Stained Glass Elegies: Stories by Shusaku Endo translated by Van C. Gessel (Tuttle Publishing, Tokyo, 1986)

When Basel records the highest temperature in Switzerland, and much of Europe has the temperatures of Florida in July without benefit of Florida's air conditioning, and a recent birth precludes visiting the local swimming pool, let alone fleeing to somewhere high in the Alps, then sitting in front of a fan and reading beats most other activities.  It especially beats sitting with a hot computer on one's lap, so this will be a short review.

Endo is not an author I would have likely come across on my own, but that's the advantage of having someone else's bookshelves at one's disposal.  I chose this book of short stories over the many Endo novels available, on the theory that they would work better in a household punctuated by random baby needs.

Although the themes are decidedly adult, and rather depressing, the stories were good to read and rarely objectionable, even to me.  What I found most fascinating was the glimpse of life from a Japanese point of view.  Recurring motifs, probably somewhat autobiographical, include tuberculosis; hospitals; internal doubts, fears and struggles; war; and the suffering of Christians, both martyrs and apostates, during the time when Japan attempted to stamp out Christianity—and the effect that era has on Japanese Christians today.  "Would I be able to endure torture and death—and the torture and death of my family—without abandoning my faith?" is not a thought most American Christians give serious consideration, but apparently for Endo, a Japanese Catholic in a land where Christians of all sorts make up only 2% of the population, it was a haunting question.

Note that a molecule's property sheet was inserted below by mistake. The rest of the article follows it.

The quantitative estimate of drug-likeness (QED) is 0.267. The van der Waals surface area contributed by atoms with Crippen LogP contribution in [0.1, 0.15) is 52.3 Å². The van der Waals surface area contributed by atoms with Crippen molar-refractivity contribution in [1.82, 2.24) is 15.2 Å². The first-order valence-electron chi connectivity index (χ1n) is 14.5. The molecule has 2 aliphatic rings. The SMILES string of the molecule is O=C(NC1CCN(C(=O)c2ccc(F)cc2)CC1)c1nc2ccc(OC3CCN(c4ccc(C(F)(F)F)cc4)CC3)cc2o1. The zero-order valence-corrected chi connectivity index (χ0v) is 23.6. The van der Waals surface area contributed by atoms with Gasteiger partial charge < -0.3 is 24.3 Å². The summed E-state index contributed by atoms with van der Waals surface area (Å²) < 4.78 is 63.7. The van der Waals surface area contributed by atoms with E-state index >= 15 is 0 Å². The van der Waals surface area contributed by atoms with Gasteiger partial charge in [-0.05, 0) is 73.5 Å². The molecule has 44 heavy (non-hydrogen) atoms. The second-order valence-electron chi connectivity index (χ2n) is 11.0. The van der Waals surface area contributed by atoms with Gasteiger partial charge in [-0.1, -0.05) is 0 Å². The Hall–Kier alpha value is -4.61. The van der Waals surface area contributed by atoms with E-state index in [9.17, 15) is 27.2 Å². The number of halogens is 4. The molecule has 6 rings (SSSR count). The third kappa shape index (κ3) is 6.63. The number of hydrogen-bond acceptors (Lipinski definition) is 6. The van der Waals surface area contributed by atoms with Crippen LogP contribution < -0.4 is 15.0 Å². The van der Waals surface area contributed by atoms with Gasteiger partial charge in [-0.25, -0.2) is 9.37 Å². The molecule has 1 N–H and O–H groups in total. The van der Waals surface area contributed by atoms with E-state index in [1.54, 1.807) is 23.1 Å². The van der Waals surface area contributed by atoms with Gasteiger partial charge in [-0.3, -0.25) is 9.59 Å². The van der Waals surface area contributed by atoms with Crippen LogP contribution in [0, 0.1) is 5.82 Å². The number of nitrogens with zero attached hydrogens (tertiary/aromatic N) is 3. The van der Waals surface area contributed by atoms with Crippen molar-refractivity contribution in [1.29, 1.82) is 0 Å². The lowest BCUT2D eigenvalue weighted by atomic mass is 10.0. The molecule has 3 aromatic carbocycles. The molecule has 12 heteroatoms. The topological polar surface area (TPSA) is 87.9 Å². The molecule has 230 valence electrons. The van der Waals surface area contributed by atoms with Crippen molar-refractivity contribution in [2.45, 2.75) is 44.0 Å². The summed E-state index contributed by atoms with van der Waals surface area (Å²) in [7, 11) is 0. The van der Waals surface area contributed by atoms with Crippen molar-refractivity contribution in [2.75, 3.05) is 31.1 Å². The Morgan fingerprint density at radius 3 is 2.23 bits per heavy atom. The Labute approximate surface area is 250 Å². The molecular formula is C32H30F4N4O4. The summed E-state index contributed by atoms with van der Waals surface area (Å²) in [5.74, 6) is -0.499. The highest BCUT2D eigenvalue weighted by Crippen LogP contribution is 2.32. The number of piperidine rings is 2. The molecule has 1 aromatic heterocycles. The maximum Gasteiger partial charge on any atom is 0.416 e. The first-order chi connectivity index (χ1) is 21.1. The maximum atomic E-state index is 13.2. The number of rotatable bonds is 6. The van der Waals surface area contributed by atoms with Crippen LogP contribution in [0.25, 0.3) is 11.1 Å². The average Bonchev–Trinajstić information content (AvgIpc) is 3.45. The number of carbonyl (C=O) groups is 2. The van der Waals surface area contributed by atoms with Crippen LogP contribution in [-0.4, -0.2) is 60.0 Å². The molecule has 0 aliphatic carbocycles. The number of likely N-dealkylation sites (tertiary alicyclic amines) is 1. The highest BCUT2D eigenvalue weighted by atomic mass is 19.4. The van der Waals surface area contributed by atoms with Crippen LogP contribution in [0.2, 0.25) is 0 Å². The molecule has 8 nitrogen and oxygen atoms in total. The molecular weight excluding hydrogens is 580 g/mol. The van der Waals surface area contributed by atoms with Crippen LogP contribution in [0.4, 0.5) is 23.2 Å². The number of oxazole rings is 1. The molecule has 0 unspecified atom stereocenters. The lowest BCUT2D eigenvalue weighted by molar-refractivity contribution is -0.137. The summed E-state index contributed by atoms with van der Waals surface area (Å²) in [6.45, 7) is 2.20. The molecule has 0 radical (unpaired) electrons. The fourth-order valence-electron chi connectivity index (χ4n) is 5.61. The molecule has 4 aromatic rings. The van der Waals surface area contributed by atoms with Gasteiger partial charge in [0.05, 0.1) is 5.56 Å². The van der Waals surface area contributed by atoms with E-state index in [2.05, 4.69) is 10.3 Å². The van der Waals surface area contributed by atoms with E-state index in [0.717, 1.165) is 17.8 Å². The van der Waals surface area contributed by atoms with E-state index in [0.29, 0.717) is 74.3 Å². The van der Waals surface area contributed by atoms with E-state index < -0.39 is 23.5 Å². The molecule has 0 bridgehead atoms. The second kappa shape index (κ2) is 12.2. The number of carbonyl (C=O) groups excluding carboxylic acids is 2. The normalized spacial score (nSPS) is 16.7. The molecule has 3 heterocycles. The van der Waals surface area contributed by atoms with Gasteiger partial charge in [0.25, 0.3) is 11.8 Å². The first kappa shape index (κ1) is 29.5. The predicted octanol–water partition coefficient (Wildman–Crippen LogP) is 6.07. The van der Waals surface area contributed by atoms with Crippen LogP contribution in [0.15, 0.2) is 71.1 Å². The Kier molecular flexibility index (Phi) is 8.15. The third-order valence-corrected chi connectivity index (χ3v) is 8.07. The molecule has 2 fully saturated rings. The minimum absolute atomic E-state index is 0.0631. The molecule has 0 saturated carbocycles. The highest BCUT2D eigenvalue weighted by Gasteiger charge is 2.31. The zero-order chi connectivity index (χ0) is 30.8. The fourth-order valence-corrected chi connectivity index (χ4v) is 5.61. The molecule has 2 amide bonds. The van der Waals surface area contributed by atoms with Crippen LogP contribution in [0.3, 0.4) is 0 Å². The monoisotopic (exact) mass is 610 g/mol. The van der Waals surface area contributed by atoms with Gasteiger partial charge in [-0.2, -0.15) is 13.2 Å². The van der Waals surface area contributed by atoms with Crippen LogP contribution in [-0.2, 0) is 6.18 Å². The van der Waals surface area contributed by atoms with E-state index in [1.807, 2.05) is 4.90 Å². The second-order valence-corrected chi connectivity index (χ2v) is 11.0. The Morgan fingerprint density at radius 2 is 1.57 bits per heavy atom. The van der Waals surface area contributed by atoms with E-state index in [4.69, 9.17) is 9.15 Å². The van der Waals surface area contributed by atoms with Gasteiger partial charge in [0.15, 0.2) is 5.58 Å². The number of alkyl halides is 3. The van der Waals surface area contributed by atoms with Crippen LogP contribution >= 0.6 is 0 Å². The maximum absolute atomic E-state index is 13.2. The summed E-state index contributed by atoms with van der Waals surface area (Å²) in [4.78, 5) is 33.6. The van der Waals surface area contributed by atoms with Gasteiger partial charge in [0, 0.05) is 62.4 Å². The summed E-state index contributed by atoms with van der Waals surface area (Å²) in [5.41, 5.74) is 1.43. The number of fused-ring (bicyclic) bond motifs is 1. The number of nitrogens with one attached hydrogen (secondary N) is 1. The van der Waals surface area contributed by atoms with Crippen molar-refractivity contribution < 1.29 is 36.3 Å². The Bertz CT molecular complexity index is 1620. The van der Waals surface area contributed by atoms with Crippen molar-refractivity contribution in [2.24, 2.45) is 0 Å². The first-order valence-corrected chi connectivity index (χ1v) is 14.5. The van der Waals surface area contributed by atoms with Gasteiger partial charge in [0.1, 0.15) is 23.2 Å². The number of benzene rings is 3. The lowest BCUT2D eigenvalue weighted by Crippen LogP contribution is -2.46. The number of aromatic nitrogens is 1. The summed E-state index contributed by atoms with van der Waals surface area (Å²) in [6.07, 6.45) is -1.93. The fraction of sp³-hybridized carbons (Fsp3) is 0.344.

Posted by sursumcorda on Sunday, July 11, 2010 at 2:55 pm | Edit
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Other questions that Endo wrestles with are which Western cloaks Christianity needs to shed again to be as universal as we claim it is, and the question of God not letting us go. He has a few characters who trample the image of Mary and the cross out of fear and cowardice, but then come crawling back as soon as the threat of physical harm is gone - too weak to stand up under the threat of torture, but unable to apostasize. If I remember correctly, he himself became a Catholic as a child and describes himself as one whom God would not let go. It's certainly a different twist on predestination.

Yes, the themes are depressing, and redemption isn't always clearly in sight, but he writes beautifully and explores these themes with a probing honesty that I seem to be unable to find with Protestant writers. Maybe I need to look harder...

Posted by Stephan on Monday, July 12, 2010 at 3:56 am

Yes, the honesty is clear, yet without being nasty, which I greatly appreciate. I agree that the writing is good (which credit belongs to the translator as well as the writer).

I've read a little (very little) before about the trampling of the fumie and of the struggles the Japanese Church had in coming to grips with the return of those who had apostatized. I think it would be an enlightening study.

Posted by SursumCorda on Monday, July 12, 2010 at 5:43 am

Endo's "Silence" and "The Golden Country" deal with the latter topics most extensively, as I remember.

Posted by Stephan on Monday, July 12, 2010 at 7:28 am
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Date: April 11, 2012, 9:00 am
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